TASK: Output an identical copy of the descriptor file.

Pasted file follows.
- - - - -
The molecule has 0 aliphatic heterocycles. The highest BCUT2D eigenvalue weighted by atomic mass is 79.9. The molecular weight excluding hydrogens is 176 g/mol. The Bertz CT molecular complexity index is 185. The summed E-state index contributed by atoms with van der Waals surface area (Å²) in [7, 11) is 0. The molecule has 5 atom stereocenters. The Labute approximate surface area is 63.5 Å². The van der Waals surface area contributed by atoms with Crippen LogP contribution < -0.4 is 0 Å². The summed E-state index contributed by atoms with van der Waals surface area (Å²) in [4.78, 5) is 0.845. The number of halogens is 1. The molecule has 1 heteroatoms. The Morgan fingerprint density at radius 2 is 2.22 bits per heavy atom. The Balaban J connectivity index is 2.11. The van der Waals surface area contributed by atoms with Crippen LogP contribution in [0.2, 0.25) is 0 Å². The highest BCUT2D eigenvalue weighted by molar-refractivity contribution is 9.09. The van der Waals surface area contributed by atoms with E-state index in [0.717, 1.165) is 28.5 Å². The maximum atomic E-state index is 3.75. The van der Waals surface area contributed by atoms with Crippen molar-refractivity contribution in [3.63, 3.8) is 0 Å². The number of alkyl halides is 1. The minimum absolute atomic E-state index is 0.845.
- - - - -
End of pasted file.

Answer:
The molecule has 0 aliphatic heterocycles. The highest BCUT2D eigenvalue weighted by atomic mass is 79.9. The molecular weight excluding hydrogens is 176 g/mol. The Bertz CT molecular complexity index is 185. The summed E-state index contributed by atoms with van der Waals surface area (Å²) in [7, 11) is 0. The molecule has 5 atom stereocenters. The Labute approximate surface area is 63.5 Å². The van der Waals surface area contributed by atoms with Crippen LogP contribution < -0.4 is 0 Å². The summed E-state index contributed by atoms with van der Waals surface area (Å²) in [4.78, 5) is 0.845. The number of halogens is 1. The molecule has 1 heteroatoms. The Morgan fingerprint density at radius 2 is 2.22 bits per heavy atom. The Balaban J connectivity index is 2.11. The van der Waals surface area contributed by atoms with Crippen LogP contribution in [0.2, 0.25) is 0 Å². The highest BCUT2D eigenvalue weighted by molar-refractivity contribution is 9.09. The van der Waals surface area contributed by atoms with E-state index in [0.717, 1.165) is 28.5 Å². The maximum atomic E-state index is 3.75. The van der Waals surface area contributed by atoms with Crippen molar-refractivity contribution in [3.63, 3.8) is 0 Å². The number of alkyl halides is 1. The minimum absolute atomic E-state index is 0.845.